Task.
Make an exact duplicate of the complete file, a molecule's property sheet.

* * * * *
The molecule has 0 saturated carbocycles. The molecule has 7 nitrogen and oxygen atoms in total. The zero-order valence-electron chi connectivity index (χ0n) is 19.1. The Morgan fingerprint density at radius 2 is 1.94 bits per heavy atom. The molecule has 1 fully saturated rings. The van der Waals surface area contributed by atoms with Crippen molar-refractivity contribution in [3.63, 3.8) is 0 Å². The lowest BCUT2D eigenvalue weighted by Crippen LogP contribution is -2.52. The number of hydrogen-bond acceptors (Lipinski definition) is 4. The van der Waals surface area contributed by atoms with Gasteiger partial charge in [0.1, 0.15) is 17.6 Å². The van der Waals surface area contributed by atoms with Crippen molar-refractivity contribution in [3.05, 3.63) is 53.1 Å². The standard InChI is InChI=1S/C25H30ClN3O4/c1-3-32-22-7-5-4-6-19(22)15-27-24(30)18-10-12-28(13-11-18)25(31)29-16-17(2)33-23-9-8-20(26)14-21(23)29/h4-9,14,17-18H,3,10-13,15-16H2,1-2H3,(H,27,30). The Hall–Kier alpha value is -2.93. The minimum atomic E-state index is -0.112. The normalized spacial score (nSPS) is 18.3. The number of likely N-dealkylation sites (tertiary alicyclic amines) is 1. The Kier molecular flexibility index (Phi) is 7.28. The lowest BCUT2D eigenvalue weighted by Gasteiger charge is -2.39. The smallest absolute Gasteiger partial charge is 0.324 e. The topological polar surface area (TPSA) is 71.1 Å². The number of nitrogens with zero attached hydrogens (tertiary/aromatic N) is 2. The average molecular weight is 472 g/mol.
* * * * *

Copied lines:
The molecule has 0 saturated carbocycles. The molecule has 7 nitrogen and oxygen atoms in total. The zero-order valence-electron chi connectivity index (χ0n) is 19.1. The Morgan fingerprint density at radius 2 is 1.94 bits per heavy atom. The molecule has 1 fully saturated rings. The van der Waals surface area contributed by atoms with Crippen molar-refractivity contribution in [3.63, 3.8) is 0 Å². The lowest BCUT2D eigenvalue weighted by Crippen LogP contribution is -2.52. The number of hydrogen-bond acceptors (Lipinski definition) is 4. The van der Waals surface area contributed by atoms with Gasteiger partial charge in [0.1, 0.15) is 17.6 Å². The van der Waals surface area contributed by atoms with Crippen molar-refractivity contribution in [3.05, 3.63) is 53.1 Å². The standard InChI is InChI=1S/C25H30ClN3O4/c1-3-32-22-7-5-4-6-19(22)15-27-24(30)18-10-12-28(13-11-18)25(31)29-16-17(2)33-23-9-8-20(26)14-21(23)29/h4-9,14,17-18H,3,10-13,15-16H2,1-2H3,(H,27,30). The Hall–Kier alpha value is -2.93. The minimum atomic E-state index is -0.112. The normalized spacial score (nSPS) is 18.3. The number of likely N-dealkylation sites (tertiary alicyclic amines) is 1. The Kier molecular flexibility index (Phi) is 7.28. The lowest BCUT2D eigenvalue weighted by Gasteiger charge is -2.39. The smallest absolute Gasteiger partial charge is 0.324 e. The topological polar surface area (TPSA) is 71.1 Å². The number of nitrogens with zero attached hydrogens (tertiary/aromatic N) is 2. The average molecular weight is 472 g/mol.